Thursday, August 29, 2013
Attacking Syria: Moral, Maybe. But Not All That Legal
I want to start off making one thing clear: there are excellent moral reasons for attacking the Bashar al-Assad regime in Syria. Assad, like his father before him, is a brutal dictator. He tortures. He viciously represses dissent. And now, it appears, he has crossed the line and used chemical weapons against his own people—against civilians, which is a savage and barbaric act. Assad could drop dead today, and I would not shed a single tear.
So President Obama has compelling moral reasons for a strike on Syria to stop the killing and even to knock out the Assad regime. What he does not have is any legal justification for doing so.
Now, I know it’s fashionable among the ignoramii to mock the idea of a lawyer like me demanding that things be done according to “technicalities”—unless, of course, those “technicalities” can be used against someone they don’t like. Then, it’s all about “the Rule of Law.” But when you’re talking committing American sons and daughters to a conflict, the law’s kind of important.
First off, attacking Syria would be, by definition, an act of war. Now, it’s true that over the years, Presidents both Republican and Democrat, have taken more and more of the war-making power to themselves, and Congresses, both Republican and Democratic controlled, have ceded it to them. (This, by the way, is the subject of Rachel Maddow’s well-researched and thoughtful book Drift: The Unmooring of American Military Power, which I recommend wholeheartedly).
But even given that fact, the War Powers Resolution only allows the President to commit American forces in the event of “(1) a declaration of war, (2) specific statutory authorization, or (3) a national emergency created by attack upon the United States, its territories or possessions, or its armed forces.” None of that has happened here. It’s true that multiple Presidents have violated the Resolution and that the Congress has fussed, fumed, and deplored, while failing to take any legal steps to stop those actions, calculating no doubt that the political costs would be too great. That doesn’t make it any less the law. President Obama himself acknowledged this in his 2007 candidate Q & A to the Boston Globe: “The President,” he wrote, “does not have power under the Constitution to unilaterally authorize a military attack in a situation that does not involve stopping an actual or imminent threat to the nation…. In instances of self-defense, the President would be within his constitutional authority to act before advising Congress or seeking its consent.” Self-defense does not in any way include “preserving the credibility” of the United States or of the Obama Administration’s “red line” statement of a few weeks ago.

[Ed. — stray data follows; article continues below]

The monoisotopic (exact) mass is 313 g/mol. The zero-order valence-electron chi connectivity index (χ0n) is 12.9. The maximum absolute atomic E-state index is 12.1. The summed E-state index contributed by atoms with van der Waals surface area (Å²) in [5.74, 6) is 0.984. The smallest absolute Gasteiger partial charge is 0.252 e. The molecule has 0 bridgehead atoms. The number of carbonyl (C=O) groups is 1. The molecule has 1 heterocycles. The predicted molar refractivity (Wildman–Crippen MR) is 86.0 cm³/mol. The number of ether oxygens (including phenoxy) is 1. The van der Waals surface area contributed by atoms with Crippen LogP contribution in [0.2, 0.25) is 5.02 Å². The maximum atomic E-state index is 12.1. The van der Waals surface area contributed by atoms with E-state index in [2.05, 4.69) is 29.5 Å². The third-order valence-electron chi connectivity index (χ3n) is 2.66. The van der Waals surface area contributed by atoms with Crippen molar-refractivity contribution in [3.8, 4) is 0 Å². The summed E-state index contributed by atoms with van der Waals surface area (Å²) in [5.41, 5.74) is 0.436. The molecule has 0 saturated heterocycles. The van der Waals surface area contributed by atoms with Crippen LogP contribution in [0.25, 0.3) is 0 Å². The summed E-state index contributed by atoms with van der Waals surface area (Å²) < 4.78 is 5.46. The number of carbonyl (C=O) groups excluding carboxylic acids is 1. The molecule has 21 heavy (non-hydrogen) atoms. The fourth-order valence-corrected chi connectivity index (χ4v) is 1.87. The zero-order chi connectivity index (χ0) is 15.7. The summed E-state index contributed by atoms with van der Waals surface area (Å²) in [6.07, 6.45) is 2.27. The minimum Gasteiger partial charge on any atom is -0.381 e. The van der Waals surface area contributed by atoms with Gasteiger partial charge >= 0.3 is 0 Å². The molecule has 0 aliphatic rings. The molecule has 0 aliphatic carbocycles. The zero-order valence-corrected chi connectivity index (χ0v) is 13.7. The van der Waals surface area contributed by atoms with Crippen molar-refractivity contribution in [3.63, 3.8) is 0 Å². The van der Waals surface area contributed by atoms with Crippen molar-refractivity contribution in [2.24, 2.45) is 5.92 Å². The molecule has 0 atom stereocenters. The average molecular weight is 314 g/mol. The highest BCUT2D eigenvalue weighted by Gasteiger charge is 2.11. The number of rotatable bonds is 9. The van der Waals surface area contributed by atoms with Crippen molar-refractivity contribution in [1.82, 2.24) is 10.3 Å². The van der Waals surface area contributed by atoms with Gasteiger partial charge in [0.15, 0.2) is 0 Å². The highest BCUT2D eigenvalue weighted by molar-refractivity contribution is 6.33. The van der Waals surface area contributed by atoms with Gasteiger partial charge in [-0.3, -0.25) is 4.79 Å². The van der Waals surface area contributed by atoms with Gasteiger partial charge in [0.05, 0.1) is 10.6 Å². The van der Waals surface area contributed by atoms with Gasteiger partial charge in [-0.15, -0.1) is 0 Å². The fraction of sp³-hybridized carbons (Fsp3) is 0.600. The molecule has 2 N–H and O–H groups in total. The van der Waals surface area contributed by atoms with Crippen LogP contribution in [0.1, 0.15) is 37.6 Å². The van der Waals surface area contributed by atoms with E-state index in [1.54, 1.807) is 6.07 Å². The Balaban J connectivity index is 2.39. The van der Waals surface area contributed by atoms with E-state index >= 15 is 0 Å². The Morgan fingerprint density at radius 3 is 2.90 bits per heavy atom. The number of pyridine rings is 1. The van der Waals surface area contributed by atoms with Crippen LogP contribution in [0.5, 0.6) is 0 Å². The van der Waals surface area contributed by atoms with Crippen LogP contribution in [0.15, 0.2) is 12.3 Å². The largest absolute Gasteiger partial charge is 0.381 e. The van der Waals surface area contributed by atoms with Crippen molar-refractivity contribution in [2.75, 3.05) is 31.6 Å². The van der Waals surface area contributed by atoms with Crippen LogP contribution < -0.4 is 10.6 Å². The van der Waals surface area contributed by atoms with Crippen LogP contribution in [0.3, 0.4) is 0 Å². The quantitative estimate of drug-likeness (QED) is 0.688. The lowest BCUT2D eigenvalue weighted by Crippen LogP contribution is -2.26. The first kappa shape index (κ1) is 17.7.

But hasn’t Assad violated international law by using chemical weapons? You betcha. But Article One, Section 8 of the U.S. Constitution states that “The Congress shall have Power to ...define and punish Piracies and Felonies committed on the high Seas, and Offences against the Law of Nations.” Now, you and I know this Congress is about as useful as teats on a bull, but it is what it is. The President can do a lot of things by executive Order, but “punishing offences against the Law of Nations” is, by black-letter law, given to the Congress.
Then there’s the problem that the United Nations has also failed to provide us even the flimsy cover a resolution authorizing an attack would provide. Given the support that Russia and China have provided Syria (one of their biggest arms customers), they’re unlikely to do so. See “teats on a bull,” above.
So why be picky about the law when there’s evil like Assad’s to be addressed? Because when the President, any President, takes military action with no legal justification because “this dictator is bad and it’s the right thing to do,” then he has untethered his power from the law. It makes the use of power an extension of what the President feels in his “gut,” to use the phrase applied to George W. Bush’s criteria for action. And power untethered by anything but one man’s “gut” is despotism. It may be benevolent, well-meaning despotism from one who, for the moment, is a Good King, trying to Do Good. But if there’s one thing that history teaches us, it’s that Good Kings are often followed by Bad Ones, and once power is untethered, it’s hard to get it back on the leash.
Having drawn the "red line" at the use of chemical weapons (which I said at the time was a bad idea), President Obama may very well feel that he has to follow through with a military strike or else be thought weak. But the credibility of neither the President nor the United States is enhanced by unilateral action that flies in the face of not only the law, but the President’s own statements on the law.